Associations between Sleep Structure and EEG with Daytime Functioning in ASD

Poster Presentation
Saturday, May 12, 2018: 11:30 AM-1:30 PM
Hall Grote Zaal (de Doelen ICC Rotterdam)
R. Godbout, Psychiatry, Université de Montréal, Montréal, QC, Canada
Background: Sleep significantly interacts with daytime functioning. This will be illustrated by a series of studies in school-age children and young adults with ASD by describing the associations between, on one hand, sleep structure and EEG and, on the other hand, clinical measures, cognitive performance, and sensori-motor performance.

Objectives: The objectives of these studies were to elucidate the relationships between sleep structure and daytime functioning using gold stand sleep assessment methods.

Methods: Groups of 11-14 ASD children (mean age 10.3, SD = 2.2, range: 6–13) and 15-18 ASD adults (mean age 21.7, SD = 3.5, range: 16-27) were diagnosed with AID-R and ADOS. To identify relationships specific to autism, we recruited participants with ASD free from comorbidities including Intellectual Disability, epilepsy, and other psychiatric diagnoses. Results were compared to 13-15 neurotypical (NT) children (mean age = 10.2, SD = 2.0, range 7–12) and 14-17 NT adults (mean age 21.7, SD = 3.5, range: 16-27). All participants were recorded in a sleep laboratory using polysomnography (PSG) for two consecutive nights; only sleep/EEG data from night 2 were used. Behavioral scales were filled during the previous 2 weeks. Neuropsychological tests (adults only) were administered in the mornings following nights 1 and 2.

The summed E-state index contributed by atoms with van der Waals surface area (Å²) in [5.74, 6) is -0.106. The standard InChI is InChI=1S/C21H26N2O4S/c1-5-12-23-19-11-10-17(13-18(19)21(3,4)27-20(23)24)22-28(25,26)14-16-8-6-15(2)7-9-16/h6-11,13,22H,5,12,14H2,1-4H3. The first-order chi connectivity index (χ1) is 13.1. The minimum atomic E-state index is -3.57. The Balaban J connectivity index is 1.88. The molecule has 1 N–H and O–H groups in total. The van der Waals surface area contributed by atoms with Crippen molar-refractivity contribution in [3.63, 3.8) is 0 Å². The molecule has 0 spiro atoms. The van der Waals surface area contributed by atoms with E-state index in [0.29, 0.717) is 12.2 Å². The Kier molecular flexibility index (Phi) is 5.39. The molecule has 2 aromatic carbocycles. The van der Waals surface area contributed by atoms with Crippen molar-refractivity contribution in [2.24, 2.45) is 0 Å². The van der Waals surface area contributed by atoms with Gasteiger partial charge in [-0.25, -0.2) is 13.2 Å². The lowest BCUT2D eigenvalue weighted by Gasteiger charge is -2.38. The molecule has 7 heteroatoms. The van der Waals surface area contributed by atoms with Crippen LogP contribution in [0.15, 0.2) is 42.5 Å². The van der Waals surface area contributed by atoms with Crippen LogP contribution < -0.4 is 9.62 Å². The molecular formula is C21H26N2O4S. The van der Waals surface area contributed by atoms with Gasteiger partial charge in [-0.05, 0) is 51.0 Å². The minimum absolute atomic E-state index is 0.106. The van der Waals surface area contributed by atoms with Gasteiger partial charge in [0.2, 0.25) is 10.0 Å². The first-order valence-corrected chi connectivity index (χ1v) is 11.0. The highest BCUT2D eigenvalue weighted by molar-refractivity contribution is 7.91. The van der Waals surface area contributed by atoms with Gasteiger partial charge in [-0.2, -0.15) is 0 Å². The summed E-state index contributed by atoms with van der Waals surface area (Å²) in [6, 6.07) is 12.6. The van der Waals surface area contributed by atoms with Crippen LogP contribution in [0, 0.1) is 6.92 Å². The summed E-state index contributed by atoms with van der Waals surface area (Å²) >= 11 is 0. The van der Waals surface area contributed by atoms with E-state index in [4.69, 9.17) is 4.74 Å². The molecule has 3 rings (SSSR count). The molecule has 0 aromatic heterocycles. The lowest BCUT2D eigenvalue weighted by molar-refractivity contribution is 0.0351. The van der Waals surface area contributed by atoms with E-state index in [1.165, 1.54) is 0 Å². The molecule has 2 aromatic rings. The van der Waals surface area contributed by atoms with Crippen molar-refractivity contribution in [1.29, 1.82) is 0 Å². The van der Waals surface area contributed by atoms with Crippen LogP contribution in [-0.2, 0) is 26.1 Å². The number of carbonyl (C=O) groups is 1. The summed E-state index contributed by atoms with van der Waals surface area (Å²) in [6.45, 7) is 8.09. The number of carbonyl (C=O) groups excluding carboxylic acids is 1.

IQ measures were generally comparable between ASD and NT groups. Both age groups of participants with ASD showed more internalizing problem behaviors than the NT groups. Neuropsychological performance was lower in adult participants with ASD, particularly in tasks at least partly based on motor output.

Results: Sleep structure in participants with ASD differed from that of NT participants in both age groups, with long sleep latencies, more light nonREM (N1) sleep, and low levels of deep nonREM (N3) sleep; measures of REM sleep were comparable. Light nonREM sleep correlated negatively with IQ scores (Wechsler’s and Raven’s) in both groups of children. No significant correlations were found in adults but light nonREM sleep correlated negatively with reaction times on selective attention and procedural learning tasks. Deep nonREM (N3) sleep was negatively correlated with internalizing problem behaviors in children while REM sleep showed this association in adults. Deep nonREM (N3) sleep was negatively correlated with reciprocal social interactions core (ADOS) and positively correlated with repetitive behaviors (ADI-R).

EEG sleep spindles were less frequent in children (frontal electrodes) and adults (central electrodes) with ASD when compared to NT participants. Fewer sleep spindles were associated with (1) more trials required for learning a sensori-motor procedural task (rotary pursuit) and (2) higher IQ scores. Slow (delta) EEG activity was (1) lower in adult participants with ASD, (2) uncorrelated with IQ, and (3) negatively correlated with sensori-motor performance.

Conclusions: Signs of poor sleep are associated with impaired daytime performance in ASD as well as NT groups of participants, regardless of age. Patterns of relationships, however, differ according to age and clinical status. These results illustrate the atypical development of cortical afferent and efferent systems in ASD. They also raise the possibility that these systems act differently to regulate behavior in different age and clinical groups.